Scenically located at the foot of the Himalayas, Chandigarh boasts a modern infrastructure, open spaces, greenery, cleanliness, and a relatively low population density. Divided into 46 rectangular sectors, numbered 1-12 and 14-47 (13 was deemed unlucky), most sectors have an area of nearly 250 acres and a housing capacity of about 15,000 people. Designed to be self-contained in civic amenities, the sectors are separated from each other by broad streets for the city's fast-moving arterial traffic. In the northeast is the artificial Lake Sukhna, a major recreational spot of the city. [Text in preceding two paragraphs adapted from Encyclopedia Britannica.]

Chandigarh is also an ancient Harappan site. In 1969, while digging for a shopping center in sector 17, a Harappan cemetery was unearthed. Remains include painted pottery (jars, dishes, goblets, vases, bowls, cups, beakers), terracotta figurines, beads, toy-cart frames, wheels, faience and copper bangles, stone querns, pestle and sling balls, etc. This, along with their Gandhara, Mughal, and Pahari art collections, makes Chandigarh's museums among of the best in India.

A wonderfully whimsical creation is Nek Chand's rock garden, made from building and industrial refuse. I'd seen it as a teen in 1983 but nothing quite prepared me for its expanded scale and the audacity of its creations when I went back in Sept 2006. I stayed in a hotel in sector 17, probably upon the still buried remains of an ancient Harappan settlement, part of a civilization best known to us for its urban town planning.  [—Namit Arora, 2006; Comment?]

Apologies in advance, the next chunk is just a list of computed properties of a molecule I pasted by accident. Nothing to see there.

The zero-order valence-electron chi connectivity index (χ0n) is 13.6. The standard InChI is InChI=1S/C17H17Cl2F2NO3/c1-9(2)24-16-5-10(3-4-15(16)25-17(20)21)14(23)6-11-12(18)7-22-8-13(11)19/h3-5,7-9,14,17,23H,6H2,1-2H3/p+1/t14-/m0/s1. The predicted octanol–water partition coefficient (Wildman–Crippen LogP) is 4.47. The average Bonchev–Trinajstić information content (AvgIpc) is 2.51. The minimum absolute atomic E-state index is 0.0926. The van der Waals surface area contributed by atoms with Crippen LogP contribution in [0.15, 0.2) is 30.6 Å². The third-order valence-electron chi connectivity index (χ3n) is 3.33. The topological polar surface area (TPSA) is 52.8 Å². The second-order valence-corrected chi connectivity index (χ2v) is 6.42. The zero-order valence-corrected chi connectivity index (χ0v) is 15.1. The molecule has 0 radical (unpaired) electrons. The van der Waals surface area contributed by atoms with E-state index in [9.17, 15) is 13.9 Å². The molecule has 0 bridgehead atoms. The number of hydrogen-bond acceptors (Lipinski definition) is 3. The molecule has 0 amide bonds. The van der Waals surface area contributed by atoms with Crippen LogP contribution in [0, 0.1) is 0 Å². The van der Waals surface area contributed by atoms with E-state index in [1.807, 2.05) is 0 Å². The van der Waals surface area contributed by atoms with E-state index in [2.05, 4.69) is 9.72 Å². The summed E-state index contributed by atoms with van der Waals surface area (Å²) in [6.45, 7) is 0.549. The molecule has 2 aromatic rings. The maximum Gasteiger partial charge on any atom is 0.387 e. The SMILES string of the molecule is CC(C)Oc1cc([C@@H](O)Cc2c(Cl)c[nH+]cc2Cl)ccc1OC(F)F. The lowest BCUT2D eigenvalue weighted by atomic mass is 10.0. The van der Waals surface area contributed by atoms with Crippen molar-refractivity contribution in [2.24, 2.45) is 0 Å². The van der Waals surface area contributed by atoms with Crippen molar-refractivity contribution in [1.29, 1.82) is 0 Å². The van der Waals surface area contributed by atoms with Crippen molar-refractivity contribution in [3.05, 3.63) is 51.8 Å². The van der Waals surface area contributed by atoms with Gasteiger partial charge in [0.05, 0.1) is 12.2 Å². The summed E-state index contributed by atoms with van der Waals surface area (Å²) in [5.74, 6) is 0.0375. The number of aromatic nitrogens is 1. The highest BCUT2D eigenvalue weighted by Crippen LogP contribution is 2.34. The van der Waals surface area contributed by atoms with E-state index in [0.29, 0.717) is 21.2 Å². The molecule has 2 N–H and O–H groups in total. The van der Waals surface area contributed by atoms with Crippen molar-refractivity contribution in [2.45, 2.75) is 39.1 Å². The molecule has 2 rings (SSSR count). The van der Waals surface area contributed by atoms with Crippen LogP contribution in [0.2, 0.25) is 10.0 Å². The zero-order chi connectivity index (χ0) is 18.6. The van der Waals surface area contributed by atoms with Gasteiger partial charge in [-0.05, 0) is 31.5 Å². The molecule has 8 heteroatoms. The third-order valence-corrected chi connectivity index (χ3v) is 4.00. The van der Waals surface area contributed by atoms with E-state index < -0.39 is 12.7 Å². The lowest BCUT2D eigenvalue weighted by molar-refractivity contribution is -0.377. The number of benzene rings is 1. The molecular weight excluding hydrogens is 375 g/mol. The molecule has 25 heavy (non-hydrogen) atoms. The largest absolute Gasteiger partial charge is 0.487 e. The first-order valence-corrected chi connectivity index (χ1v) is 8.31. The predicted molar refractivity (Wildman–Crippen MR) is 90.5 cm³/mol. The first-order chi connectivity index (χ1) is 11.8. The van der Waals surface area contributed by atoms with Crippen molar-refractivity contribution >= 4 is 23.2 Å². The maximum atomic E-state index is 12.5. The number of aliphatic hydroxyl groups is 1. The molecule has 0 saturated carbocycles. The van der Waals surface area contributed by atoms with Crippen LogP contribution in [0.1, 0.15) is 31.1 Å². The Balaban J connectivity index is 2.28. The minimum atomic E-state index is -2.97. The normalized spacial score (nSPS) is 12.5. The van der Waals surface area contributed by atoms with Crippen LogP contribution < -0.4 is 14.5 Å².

Rose Garden (1, 2)

A tranquil spot inside

Advertising a magic show

Chandigarh City Museum

City Center Shopping, Sector 17

Chandigarh street

Taj Hotel

Rock garden visitor

Sukhna Lake (more)

An artificial lake (more)

Fed by rainwater

Amorous couple (1, 2)

Rock Garden: A Fantasy Created by Nek Chand

A landscaped sculpture
garden with a waterfall (1, 2)

Inaugurated in 1976

Made from scrap and other waste

Bottles, glass, bangles, tiles, ceramic
pots, sinks, electrical waste, etc.

(1, 2)


The rock garden pictures above were taken in Oct 2014, the ones below in Oct 2006.

Entrance gate

Nek Chand's former abode